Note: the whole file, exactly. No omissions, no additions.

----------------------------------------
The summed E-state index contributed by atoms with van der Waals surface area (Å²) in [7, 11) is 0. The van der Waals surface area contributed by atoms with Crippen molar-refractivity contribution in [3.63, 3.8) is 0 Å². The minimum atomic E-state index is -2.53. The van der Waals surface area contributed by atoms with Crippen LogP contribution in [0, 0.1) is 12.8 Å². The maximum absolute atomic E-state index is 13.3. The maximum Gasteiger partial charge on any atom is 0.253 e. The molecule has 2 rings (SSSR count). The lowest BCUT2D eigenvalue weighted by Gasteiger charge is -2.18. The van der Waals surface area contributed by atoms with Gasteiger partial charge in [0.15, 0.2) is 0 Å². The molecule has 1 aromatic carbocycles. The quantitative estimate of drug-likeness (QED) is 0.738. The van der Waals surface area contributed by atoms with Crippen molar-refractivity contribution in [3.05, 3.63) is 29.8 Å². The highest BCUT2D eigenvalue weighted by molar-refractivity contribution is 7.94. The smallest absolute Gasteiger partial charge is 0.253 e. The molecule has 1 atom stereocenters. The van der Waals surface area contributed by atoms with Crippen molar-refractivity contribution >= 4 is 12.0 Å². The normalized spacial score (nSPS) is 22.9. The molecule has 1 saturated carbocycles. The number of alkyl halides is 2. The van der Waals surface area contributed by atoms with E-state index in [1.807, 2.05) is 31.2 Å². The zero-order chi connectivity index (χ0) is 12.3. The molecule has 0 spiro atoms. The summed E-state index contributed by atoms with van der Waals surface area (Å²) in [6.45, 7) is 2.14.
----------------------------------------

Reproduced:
The summed E-state index contributed by atoms with van der Waals surface area (Å²) in [7, 11) is 0. The van der Waals surface area contributed by atoms with Crippen molar-refractivity contribution in [3.63, 3.8) is 0 Å². The minimum atomic E-state index is -2.53. The van der Waals surface area contributed by atoms with Crippen LogP contribution in [0, 0.1) is 12.8 Å². The maximum absolute atomic E-state index is 13.3. The maximum Gasteiger partial charge on any atom is 0.253 e. The molecule has 2 rings (SSSR count). The lowest BCUT2D eigenvalue weighted by Gasteiger charge is -2.18. The van der Waals surface area contributed by atoms with Gasteiger partial charge in [0.15, 0.2) is 0 Å². The molecule has 1 aromatic carbocycles. The quantitative estimate of drug-likeness (QED) is 0.738. The van der Waals surface area contributed by atoms with Crippen molar-refractivity contribution in [3.05, 3.63) is 29.8 Å². The highest BCUT2D eigenvalue weighted by molar-refractivity contribution is 7.94. The smallest absolute Gasteiger partial charge is 0.253 e. The molecule has 1 atom stereocenters. The van der Waals surface area contributed by atoms with Crippen molar-refractivity contribution >= 4 is 12.0 Å². The normalized spacial score (nSPS) is 22.9. The molecule has 1 saturated carbocycles. The number of alkyl halides is 2. The van der Waals surface area contributed by atoms with E-state index in [1.807, 2.05) is 31.2 Å². The zero-order chi connectivity index (χ0) is 12.3. The molecule has 0 spiro atoms. The summed E-state index contributed by atoms with van der Waals surface area (Å²) in [6.45, 7) is 2.14.